Hashtags are used online to direct internet users to certain pages by way of categorising content. Hashtags are also key for businesses to promote themselves online and the goods or services they offer and to interact with customers.
If you use another company’s trade mark to promote your own goods, this is likely to be trade mark infringement.
There are some exceptions where the words are descriptive or if you are mentioning the other brand’s goods, but as a general rule, avoid using any trade marks owned by another party in your hashtags for your own goods and services.
Similarly, trade mark owners should monitor their marks on social media to see if others are using their trade marks in hashtags or social media.
6. Know the rules on social media influencers
On the subject of hashtags, it is important to make sure they are used correctly when using influencers to promote your brand on social media. Consumers need to know if they are being advertised to.
If it is not clear to users that the post is an ad, it could lead to a complaint to the Advertising Standards Authority. Any complaints against you will be published and generally result in bad publicity.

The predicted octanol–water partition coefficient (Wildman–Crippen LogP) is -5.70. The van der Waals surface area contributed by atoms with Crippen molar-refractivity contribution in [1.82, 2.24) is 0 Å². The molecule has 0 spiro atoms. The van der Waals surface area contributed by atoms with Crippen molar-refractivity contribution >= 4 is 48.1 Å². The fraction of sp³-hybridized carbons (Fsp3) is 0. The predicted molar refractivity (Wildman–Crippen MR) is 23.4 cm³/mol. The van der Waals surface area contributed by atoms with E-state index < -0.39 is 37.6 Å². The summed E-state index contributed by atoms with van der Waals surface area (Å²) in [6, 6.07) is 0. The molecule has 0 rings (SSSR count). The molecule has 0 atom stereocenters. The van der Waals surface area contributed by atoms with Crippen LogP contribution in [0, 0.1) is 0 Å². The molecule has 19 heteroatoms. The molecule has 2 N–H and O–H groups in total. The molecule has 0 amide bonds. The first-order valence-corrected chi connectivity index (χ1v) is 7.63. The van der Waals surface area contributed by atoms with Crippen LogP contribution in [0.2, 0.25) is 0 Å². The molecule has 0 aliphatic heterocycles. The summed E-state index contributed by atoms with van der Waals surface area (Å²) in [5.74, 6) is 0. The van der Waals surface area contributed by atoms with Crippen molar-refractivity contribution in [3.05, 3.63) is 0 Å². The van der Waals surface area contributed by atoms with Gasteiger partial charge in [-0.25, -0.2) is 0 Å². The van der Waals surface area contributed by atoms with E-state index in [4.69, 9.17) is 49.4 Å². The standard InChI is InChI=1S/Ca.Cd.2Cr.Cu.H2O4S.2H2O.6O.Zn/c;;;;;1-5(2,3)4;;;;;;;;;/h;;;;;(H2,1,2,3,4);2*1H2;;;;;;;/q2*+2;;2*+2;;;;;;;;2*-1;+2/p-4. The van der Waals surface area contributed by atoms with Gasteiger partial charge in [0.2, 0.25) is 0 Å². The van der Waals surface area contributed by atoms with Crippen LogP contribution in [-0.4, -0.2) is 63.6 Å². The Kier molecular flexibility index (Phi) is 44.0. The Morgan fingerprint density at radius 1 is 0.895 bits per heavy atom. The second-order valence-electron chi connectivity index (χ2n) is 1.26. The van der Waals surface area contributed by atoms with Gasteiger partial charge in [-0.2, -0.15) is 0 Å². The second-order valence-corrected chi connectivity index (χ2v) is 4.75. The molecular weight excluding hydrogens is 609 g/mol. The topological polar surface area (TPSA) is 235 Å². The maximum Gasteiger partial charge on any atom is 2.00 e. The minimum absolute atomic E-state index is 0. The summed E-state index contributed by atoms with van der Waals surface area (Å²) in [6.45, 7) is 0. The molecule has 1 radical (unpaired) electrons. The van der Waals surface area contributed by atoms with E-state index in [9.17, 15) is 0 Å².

So, make sure any sponsored or paid for posts are marked with #ad or #spon by your influencer so that social media users know that these posts are adverts.
There are a number of things to consider when using your brand online and when enforcing it against third parties. Online platforms and websites are constantly improving the methods for tackling online infringements which is great for rights owners.
It can be daunting and a time-consuming process to monitor usage of your trade mark online, but ultimately as a business you will have gone to a lot of effort to build your brand and protect your mark so do not let its value get diluted or diminished by others. Your trade mark is a valuable part of your intellectual property and needs to be protected, monitored and defended.
If you would like to discuss any of the above issues or you need guidance, seek advice from a Chartered Trade Mark Attorney.